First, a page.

Warring Against Complaining
by Adam Wittenberg
Complaining—it’s something we all do, but Scripture tells us not to!
“Do all things without complaining and disputing, that you may become blameless and harmless, children of God without fault in the midst of a crooked and perverse generation, among whom you shine as lights in the world” (Phil. 2:14–15).
In a recent Sunday Message, IHOPKC director Mike Bickle, and his wife, Diane, shared about the powerful impact that not complaining has had on their family and marriage.
Complaining isn’t helpful—it actually makes the negative feelings stronger.
“It seems innocent, it doesn’t seem like a big deal, but I want to assure you—complaining is one of the major enemies of your heart, your family, your friendships and your calling in God,” Mike said.
Like a speck of highly destructive cancer, or a seed that gives birth to a large tree, complaining—if it’s not fought against or stopped—will yield a harvest of offended hearts, broken relationships, and damaged lives.
“It’s not at all harmless,” Mike said. “Its harvest is real. Paul’s not exaggerating when he says ‘all things.’ Identify complaining as one of your number one enemies and go after it with diligence. It is a giant enemy, not a small one.”
Many people think that it’s the big, scandalous sins that hurt people, but “often some of the most dangerous things in our life seem somewhat small and not a big deal,” he said.
That’s why Paul urges us to go after complaining and disputing in all forms, not allowing them to have space in our relationships.
Our words impact our hearts, and our actions become habits. The more we argue and complain, the more normal it will become. But the reverse is also true—less complaining and disputing will form positive habits in our lives.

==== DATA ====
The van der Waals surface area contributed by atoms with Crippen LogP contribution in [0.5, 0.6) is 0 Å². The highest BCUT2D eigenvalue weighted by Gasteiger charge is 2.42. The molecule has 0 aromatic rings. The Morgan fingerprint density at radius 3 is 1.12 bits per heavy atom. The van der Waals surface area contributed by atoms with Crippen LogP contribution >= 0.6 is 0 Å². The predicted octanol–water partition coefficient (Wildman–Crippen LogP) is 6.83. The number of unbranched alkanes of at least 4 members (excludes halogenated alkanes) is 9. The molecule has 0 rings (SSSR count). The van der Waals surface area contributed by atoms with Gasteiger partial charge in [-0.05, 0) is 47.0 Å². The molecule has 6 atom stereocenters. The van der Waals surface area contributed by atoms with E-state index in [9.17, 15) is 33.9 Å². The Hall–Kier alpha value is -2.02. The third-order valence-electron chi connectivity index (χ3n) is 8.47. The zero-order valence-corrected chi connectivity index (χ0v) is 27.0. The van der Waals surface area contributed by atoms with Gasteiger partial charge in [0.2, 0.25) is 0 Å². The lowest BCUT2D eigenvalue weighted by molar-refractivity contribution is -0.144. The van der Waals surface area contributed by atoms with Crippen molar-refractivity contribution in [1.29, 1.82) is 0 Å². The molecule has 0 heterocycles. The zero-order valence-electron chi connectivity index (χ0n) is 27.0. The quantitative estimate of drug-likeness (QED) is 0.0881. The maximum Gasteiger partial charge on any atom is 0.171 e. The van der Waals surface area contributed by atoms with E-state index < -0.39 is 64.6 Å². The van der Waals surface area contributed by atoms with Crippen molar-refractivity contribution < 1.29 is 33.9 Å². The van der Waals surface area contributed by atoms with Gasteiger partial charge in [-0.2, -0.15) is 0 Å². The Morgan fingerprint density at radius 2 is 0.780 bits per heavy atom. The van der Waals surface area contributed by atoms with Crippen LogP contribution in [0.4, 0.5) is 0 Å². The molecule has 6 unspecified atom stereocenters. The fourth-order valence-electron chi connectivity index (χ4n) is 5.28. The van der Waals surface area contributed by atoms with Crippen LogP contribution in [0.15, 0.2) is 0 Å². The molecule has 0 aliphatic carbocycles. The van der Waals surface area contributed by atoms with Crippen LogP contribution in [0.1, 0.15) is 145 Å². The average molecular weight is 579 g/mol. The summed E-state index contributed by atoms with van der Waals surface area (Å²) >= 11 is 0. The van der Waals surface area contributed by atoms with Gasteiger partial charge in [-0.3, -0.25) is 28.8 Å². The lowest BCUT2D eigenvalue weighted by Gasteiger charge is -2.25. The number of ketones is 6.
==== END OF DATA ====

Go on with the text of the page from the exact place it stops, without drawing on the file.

“Literally remove it out of your family culture and your communication style completely,” Mike said. “Wage war on complaining. We have so little element of it in our (marriage) relationship.”
Mike then shared practical tips from his and Diane’s 38 years of marriage, such as couples making sure they are both at peace before working through a dispute. And it’s the husband’s role to initiate the discussion, Mike said, and to apologize first.
He also urged couples to use the right tone, timing, and ratio of negative to positive comments when addressing conflict—giving many more affirmations than criticisms.
“There’s so much power in choosing these principles he laid out,” Diane said. “There’s so much fruitfulness that happens, not just in your marriage but with your children and future generations, your work environment, whatever it may be.”
And the Lord rewards pure speech. “Every day of my life, and every word is important, because it will be recorded and rewarded,” Mike said.
For all people, whether single or married, the bottom line is that even though we grow up in a culture (and a sin nature) that encourages it, “complaining is a mindset that anyone can change,” Mike said.
Watch Mike’s full message »
A Detroit native who was raised in Vermont and Connecticut, Adam worked as a newspaper journalist until 2012, when he moved to Kansas City to complete the Intro to IHOPKC internship. Afterwards, he earned a four-year certificate in House of Prayer Leadership from IHOPU and is now on full-time staff in the Marketing department at IHOPKC. He also serves in the NightWatch (overnight prayer hours) and is active in evangelism. He, and his wife Stephany, have a vision to reach people everywhere with the good news of Jesus Christ.